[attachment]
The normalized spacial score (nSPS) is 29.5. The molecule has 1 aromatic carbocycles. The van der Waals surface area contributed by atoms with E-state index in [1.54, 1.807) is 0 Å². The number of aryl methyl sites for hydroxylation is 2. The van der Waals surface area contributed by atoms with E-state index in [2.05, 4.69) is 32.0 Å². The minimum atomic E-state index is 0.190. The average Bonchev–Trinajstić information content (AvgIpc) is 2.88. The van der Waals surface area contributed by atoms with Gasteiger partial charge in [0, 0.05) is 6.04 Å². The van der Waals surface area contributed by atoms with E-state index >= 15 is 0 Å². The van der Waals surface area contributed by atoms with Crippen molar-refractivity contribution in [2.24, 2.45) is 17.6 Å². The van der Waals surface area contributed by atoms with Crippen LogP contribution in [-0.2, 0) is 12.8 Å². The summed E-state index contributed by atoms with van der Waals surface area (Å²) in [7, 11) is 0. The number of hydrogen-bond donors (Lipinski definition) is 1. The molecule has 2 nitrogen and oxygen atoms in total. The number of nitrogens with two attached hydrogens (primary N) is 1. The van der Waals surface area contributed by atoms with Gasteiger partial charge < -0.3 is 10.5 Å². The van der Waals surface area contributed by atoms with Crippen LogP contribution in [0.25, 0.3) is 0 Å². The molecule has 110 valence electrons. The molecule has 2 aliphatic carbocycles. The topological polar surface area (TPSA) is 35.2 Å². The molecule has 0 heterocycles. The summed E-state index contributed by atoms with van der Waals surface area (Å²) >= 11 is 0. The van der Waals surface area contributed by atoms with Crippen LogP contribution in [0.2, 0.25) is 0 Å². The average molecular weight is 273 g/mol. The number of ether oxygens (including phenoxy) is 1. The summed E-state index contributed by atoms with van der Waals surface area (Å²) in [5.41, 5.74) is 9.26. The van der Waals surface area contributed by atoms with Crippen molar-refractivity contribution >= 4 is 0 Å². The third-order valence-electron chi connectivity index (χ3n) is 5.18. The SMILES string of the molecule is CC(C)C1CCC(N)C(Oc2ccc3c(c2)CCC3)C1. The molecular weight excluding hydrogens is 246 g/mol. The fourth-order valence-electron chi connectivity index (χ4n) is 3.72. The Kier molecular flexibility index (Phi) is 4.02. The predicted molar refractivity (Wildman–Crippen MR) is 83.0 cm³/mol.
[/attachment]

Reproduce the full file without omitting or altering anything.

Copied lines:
The normalized spacial score (nSPS) is 29.5. The molecule has 1 aromatic carbocycles. The van der Waals surface area contributed by atoms with E-state index in [1.54, 1.807) is 0 Å². The number of aryl methyl sites for hydroxylation is 2. The van der Waals surface area contributed by atoms with E-state index in [2.05, 4.69) is 32.0 Å². The minimum atomic E-state index is 0.190. The average Bonchev–Trinajstić information content (AvgIpc) is 2.88. The van der Waals surface area contributed by atoms with Gasteiger partial charge in [0, 0.05) is 6.04 Å². The van der Waals surface area contributed by atoms with E-state index >= 15 is 0 Å². The van der Waals surface area contributed by atoms with Crippen molar-refractivity contribution in [2.24, 2.45) is 17.6 Å². The van der Waals surface area contributed by atoms with Crippen LogP contribution in [-0.2, 0) is 12.8 Å². The summed E-state index contributed by atoms with van der Waals surface area (Å²) in [7, 11) is 0. The number of hydrogen-bond donors (Lipinski definition) is 1. The molecule has 2 nitrogen and oxygen atoms in total. The number of nitrogens with two attached hydrogens (primary N) is 1. The van der Waals surface area contributed by atoms with Gasteiger partial charge < -0.3 is 10.5 Å². The van der Waals surface area contributed by atoms with Crippen LogP contribution in [0.25, 0.3) is 0 Å². The molecule has 110 valence electrons. The molecule has 2 aliphatic carbocycles. The topological polar surface area (TPSA) is 35.2 Å². The molecule has 0 heterocycles. The summed E-state index contributed by atoms with van der Waals surface area (Å²) >= 11 is 0. The van der Waals surface area contributed by atoms with Crippen LogP contribution in [0.2, 0.25) is 0 Å². The average molecular weight is 273 g/mol. The number of ether oxygens (including phenoxy) is 1. The summed E-state index contributed by atoms with van der Waals surface area (Å²) in [5.41, 5.74) is 9.26. The van der Waals surface area contributed by atoms with Crippen molar-refractivity contribution >= 4 is 0 Å². The third-order valence-electron chi connectivity index (χ3n) is 5.18. The SMILES string of the molecule is CC(C)C1CCC(N)C(Oc2ccc3c(c2)CCC3)C1. The molecular weight excluding hydrogens is 246 g/mol. The fourth-order valence-electron chi connectivity index (χ4n) is 3.72. The Kier molecular flexibility index (Phi) is 4.02. The predicted molar refractivity (Wildman–Crippen MR) is 83.0 cm³/mol.